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Christian-Democratic People's Party (Moldova)

From Wikipedia, the free encyclopedia

Christian-Democratic People's Party
Partidul Popular Creștin Democrat
PresidentVictor Ciobanu
Founded20 May 1989
IdeologyChristian democracy[1]
Moldovan-Romanian unionism
European affiliationEuropean People's Party (observer)
International affiliationCentrist Democrat International
ColoursOlive, Red
0 / 101

The Christian-Democratic People's Party (Romanian: Partidul Popular Creștin Democrat, PPCD) is a Christian-democratic political party in Moldova.[1] The party was led by Iurie Roșca from 1994 until 2011. Until 2005, the PPCD and the (Moldovan) National Liberal Party were the main political organizations in the country supporting the unification of Moldova and Romania. After the PPCD began supporting the anti-unification Communist President Vladimir Voronin, the party has lost its unionist credentials while other parties such as the Liberal Party have taken over the pro-Romanian ideological space. The party has had very poor results in all subsequent elections. Since April 2005, the PPCD has lost several deputies, mayors, councillors and members to the liberal-democratic parties. The PPCD was an informal coalition partner of the Party of Communists of the Republic of Moldova from 2005–2009.


It is the successor of the Democratic Movement of Moldova (1988–1989), Popular Front of Moldova (1989–1992), and the Christian Democratic Popular Front (1992–1999). In March 2005, the party became an observer member of the European People's Party.[2]

The 2002 one-month suspension of party's activities was found to be in violation of its freedoms of assembly and association by the European Court of Human Rights in 2006.[3]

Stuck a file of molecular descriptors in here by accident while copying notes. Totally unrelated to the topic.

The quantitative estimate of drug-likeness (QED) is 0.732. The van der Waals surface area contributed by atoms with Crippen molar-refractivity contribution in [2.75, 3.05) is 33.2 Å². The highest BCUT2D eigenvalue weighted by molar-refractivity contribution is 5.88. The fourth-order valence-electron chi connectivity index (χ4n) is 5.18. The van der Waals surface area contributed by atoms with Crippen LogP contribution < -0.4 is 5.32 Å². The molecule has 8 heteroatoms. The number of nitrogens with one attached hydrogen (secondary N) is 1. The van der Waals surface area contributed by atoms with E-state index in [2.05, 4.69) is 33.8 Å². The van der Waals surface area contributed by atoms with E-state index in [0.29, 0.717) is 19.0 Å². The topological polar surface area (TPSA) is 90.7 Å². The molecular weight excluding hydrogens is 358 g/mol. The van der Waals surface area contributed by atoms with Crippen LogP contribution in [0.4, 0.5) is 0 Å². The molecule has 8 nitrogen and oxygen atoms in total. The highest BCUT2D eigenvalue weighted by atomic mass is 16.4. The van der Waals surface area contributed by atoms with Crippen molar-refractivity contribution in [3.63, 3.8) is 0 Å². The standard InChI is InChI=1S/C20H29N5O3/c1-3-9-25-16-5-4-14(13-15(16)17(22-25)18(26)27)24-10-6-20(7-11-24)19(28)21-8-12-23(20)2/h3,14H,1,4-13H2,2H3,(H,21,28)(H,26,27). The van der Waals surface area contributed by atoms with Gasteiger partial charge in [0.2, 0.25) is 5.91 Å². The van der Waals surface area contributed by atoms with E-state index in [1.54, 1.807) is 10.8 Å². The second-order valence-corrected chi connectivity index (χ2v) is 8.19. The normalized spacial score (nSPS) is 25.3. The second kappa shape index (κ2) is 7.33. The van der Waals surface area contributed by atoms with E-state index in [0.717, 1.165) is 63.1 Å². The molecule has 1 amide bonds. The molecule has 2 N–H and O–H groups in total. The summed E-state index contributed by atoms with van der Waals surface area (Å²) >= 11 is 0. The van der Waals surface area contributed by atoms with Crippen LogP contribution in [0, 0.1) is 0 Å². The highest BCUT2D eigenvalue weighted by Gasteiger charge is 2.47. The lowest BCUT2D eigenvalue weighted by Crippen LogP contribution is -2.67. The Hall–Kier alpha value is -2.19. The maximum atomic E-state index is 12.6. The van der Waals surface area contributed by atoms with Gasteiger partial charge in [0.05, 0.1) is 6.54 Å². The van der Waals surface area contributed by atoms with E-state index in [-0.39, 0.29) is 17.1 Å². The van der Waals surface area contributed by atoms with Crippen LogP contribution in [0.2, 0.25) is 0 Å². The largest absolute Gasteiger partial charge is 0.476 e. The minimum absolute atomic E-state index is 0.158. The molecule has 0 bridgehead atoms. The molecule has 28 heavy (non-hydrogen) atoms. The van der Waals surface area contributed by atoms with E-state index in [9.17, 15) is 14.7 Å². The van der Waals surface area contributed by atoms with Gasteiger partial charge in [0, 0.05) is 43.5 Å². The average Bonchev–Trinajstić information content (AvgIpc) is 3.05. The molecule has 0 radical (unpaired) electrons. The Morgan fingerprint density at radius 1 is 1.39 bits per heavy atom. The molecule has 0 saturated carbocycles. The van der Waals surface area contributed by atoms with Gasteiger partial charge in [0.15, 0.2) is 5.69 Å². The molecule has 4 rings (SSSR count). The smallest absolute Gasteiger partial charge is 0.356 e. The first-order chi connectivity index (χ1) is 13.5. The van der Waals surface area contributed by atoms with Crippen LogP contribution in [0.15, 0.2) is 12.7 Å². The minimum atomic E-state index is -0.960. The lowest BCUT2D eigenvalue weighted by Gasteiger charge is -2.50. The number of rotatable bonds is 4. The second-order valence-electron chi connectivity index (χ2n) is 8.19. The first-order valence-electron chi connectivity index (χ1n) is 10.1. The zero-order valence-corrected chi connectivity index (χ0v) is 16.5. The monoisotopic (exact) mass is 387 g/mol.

Election results


Election year # of total votes % of overall vote # of seats +/–
1994 133,606[a] 7.53[a]
8 / 101
1998 315,206[b] 19.42[b]
8 / 101
2001 130,810 8.24
11 / 101
Increase 3
2005 141,341 9.07
11 / 101
2009 (April) 46,549 3.03
0 / 101
Decrease 11
2009 (July) 30,173 1.91
0 / 101
2010 9,046 0.53
0 / 101
2014 11,782 0.74
0 / 101
  1. ^ a b Alliance of the Christian Democratic Popular Front list won 9 seats.
  2. ^ a b Democratic Convention of Moldova list won 26 seats – 8 went to the PRCM – 6 to the LCDF – 2 to the PEMAV – 2 to the PȚCD.


  1. ^ a b Nordsieck, Wolfram (2009). "Moldova". Parties and Elections in Europe. Archived from the original on 5 April 2009. Retrieved 15 April 2019.
  2. ^ "EPP/MOLDOVA". EPP. Archived from the original on 2012-06-11. Retrieved 2011-12-24.
  3. ^ ECtHR judgment in case 28793/02

External links

This page was last edited on 27 July 2021, at 20:40
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